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The Road from Hybrid Back to Native is a Sweet One

July 10, 2018 — by Alexander Ziskind

Before 2013, mobile apps that needed to be performant and have a native feel stood no chance unless they were created with native technologies. Back then, web developers, those that knew HTML and JavaScript, hung out at different coffee shops and shopped at different clothing stores than native developers. Web devs desperately wanted to fit in and create mobile apps too, like the cool native devs, but they didn’t want to learn xCode, Eclipse, Objective-C, or Java.

road from hybrid to native course

Early Days of Cordova/PhoneGap

Apache Cordova has been around for many years before 2013, and it’s been instrumental in allowing web developers a peak into what it’s like to create for mobile using a hybrid approach, a peak into the cool life of mobile. And JavaScript developers everywhere rejoiced because they could not have a sip of that super special latte that THEIR coffee shop didn’t carry. The excitement was short lived though.

Even though web devs could now create mobile apps that lived in App Stores, because hybrid apps live in a WebView and are really just web apps wrapped in a native shell, there was nothing to hold these devs back from creating monstrosities that would make any native developer cross to the other side of the street and avoid eye contact.

Most hybrid apps of the pre-2013 era were clunky, shaky, and due to their lack of native feel, harder to use than their native counterparts.

Renaissance of Ionic

After 2013, when Ionic framework came about, it unified the hybrid development approach. Thanks to Ionic, which is built on top of Apache Cordova, hybrid mobile app development has evolved and matured to a point where some hybrid apps cannot be differentiated from their native equivalents. Ionic kept us crazy web developers in check and limited our imaginative whims in order to preserve consistency in the look and feel, to better match the native environment and increase perceived performance. This was like bowling with bumpers and success was at hand!

Fast forward to 2018. iOS and Android are the two winners of the mobile world and they are constantly competing to be one or two steps ahead for better usability, higher performance, faster animations, more form factors (although this last one is a questionable goal as far as I’m concerned). While native developers just have to deal with adding a new API to their existing tool belt, hybrid developers are being left behind. Cordova and Ionic cannot keep the pace of constant underlying native framework changes and support all the new native user experiences and paradigms that have evolved. While Ionic developers felt like they were cool enough to fit in with the native devs for the last few years, this feeling is starting to slip away now as it becomes harder and harder to use the newest SDKs and APIs.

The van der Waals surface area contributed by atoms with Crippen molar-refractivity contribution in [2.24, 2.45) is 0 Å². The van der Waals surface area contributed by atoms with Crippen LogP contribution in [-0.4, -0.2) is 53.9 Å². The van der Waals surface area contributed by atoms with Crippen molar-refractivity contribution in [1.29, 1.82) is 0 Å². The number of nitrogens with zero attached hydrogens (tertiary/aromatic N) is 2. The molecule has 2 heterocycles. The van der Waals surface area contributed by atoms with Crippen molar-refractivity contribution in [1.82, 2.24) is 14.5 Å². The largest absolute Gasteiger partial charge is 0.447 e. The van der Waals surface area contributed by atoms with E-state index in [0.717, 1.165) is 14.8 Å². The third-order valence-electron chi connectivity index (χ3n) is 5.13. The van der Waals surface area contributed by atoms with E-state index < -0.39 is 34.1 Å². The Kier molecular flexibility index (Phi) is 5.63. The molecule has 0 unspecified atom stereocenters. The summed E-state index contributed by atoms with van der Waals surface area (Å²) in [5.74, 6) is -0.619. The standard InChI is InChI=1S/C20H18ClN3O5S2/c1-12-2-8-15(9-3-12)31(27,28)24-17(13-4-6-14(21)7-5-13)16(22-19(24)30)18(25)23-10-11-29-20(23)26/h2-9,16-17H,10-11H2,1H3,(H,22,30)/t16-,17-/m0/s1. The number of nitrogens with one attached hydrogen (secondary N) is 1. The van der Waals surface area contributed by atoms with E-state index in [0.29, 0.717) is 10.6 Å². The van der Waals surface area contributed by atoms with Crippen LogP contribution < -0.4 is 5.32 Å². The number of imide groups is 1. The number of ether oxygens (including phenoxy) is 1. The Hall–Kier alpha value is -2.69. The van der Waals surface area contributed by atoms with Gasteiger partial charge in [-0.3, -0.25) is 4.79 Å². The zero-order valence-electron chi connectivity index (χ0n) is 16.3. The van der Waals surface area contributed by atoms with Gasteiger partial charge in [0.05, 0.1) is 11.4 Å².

Enter NativeScript and JavaScript-Native

This is where newer frameworks like NativeScript were born and are gaining huge popularity. Why? Because NativeScript doesn’t have layers upon layers of abstraction between the native world and your code. You can actually write JavaScript code that talks directly to the native APIs. The framework itself was designed from the ground up to allow access to all Native SKDs and APIs, so not only are the framework UI components written using this technique, but those same developers that used to be web developers can now BE native developers, yet still write their code in JavaScript. Yes, they can sit in the same coffee shop and buy the same cool clothes as native developers because they ARE native developers, just armed with JavaScript.

So what would a Cordova developer do if they don’t want to be left behind, if they want to have all the access to native APIs, but still use their skills like JavaScript, TypeScript, and CSS? What would a Cordova developer do to further their career and keep up to date with the latest native trends? How about starting with a free introduction course on how your Cordova skills can be immediately and quickly applied to create fully native apps using NativeScript?

Upgrade Cordova to Native

upgrade cordova to nativescript

This course, Upgrading Cordova Applications to NativeScript, is free and is out now on Cordova and NativeScript plugins master, Eddy Verbruggen, and I have teamed up to bring you this course. In this course, we show you how to convert different parts of a Cordova application to the NativeScript equivalent. It’s easier than you might think and the result is sweet. You end up with a truly native app that you’ve build using your existing skills like JavaScript and CSS. Some code even transfers without modification.

NativeScripting is a video course library that has been around for just about a year. Thousands of web developers, Angular developers, and Cordova and Ionic developers have signed up to take online video courses there. Powerhouse real-world developers like Paul Halliday, Nathan Walker, Sean Perkins, as well as Eddy Verbruggen have all contributed courses to NativeScripting and are waiting to teach you beginner to advanced topics in NativeScript.

To conclude, while there will certainly be a need to maintain old Cordova applications in the years to come, the mobile world is not waiting around. New native UI techniques are quickly surpassing the limitations of hybrid. Keep yourself up to date and you can hang out at the cool coffee shop.

Upgrade to NativeScript